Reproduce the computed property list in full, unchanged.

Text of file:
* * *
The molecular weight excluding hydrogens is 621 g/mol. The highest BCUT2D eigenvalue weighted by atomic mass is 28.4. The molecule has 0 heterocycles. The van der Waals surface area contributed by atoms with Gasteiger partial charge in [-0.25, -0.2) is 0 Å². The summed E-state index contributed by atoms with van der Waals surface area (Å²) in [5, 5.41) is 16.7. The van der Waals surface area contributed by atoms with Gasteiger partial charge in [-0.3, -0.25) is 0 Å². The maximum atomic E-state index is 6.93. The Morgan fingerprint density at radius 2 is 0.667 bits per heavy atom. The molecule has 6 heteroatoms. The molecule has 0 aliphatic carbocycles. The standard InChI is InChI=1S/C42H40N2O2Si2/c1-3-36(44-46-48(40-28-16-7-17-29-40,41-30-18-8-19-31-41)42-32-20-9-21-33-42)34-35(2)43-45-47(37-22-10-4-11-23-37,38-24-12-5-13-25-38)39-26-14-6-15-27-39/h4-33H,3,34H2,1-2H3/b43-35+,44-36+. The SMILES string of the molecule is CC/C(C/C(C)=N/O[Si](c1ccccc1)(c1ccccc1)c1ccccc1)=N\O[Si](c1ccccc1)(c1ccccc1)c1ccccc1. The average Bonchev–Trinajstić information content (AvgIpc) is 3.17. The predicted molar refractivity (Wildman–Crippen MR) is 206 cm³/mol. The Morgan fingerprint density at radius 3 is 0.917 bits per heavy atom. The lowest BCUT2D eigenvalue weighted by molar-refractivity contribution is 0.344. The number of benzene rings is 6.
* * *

The molecular weight excluding hydrogens is 621 g/mol. The highest BCUT2D eigenvalue weighted by atomic mass is 28.4. The molecule has 0 heterocycles. The van der Waals surface area contributed by atoms with Gasteiger partial charge in [-0.25, -0.2) is 0 Å². The summed E-state index contributed by atoms with van der Waals surface area (Å²) in [5, 5.41) is 16.7. The van der Waals surface area contributed by atoms with Gasteiger partial charge in [-0.3, -0.25) is 0 Å². The maximum atomic E-state index is 6.93. The Morgan fingerprint density at radius 2 is 0.667 bits per heavy atom. The molecule has 6 heteroatoms. The molecule has 0 aliphatic carbocycles. The standard InChI is InChI=1S/C42H40N2O2Si2/c1-3-36(44-46-48(40-28-16-7-17-29-40,41-30-18-8-19-31-41)42-32-20-9-21-33-42)34-35(2)43-45-47(37-22-10-4-11-23-37,38-24-12-5-13-25-38)39-26-14-6-15-27-39/h4-33H,3,34H2,1-2H3/b43-35+,44-36+. The SMILES string of the molecule is CC/C(C/C(C)=N/O[Si](c1ccccc1)(c1ccccc1)c1ccccc1)=N\O[Si](c1ccccc1)(c1ccccc1)c1ccccc1. The average Bonchev–Trinajstić information content (AvgIpc) is 3.17. The predicted molar refractivity (Wildman–Crippen MR) is 206 cm³/mol. The Morgan fingerprint density at radius 3 is 0.917 bits per heavy atom. The lowest BCUT2D eigenvalue weighted by molar-refractivity contribution is 0.344. The number of benzene rings is 6.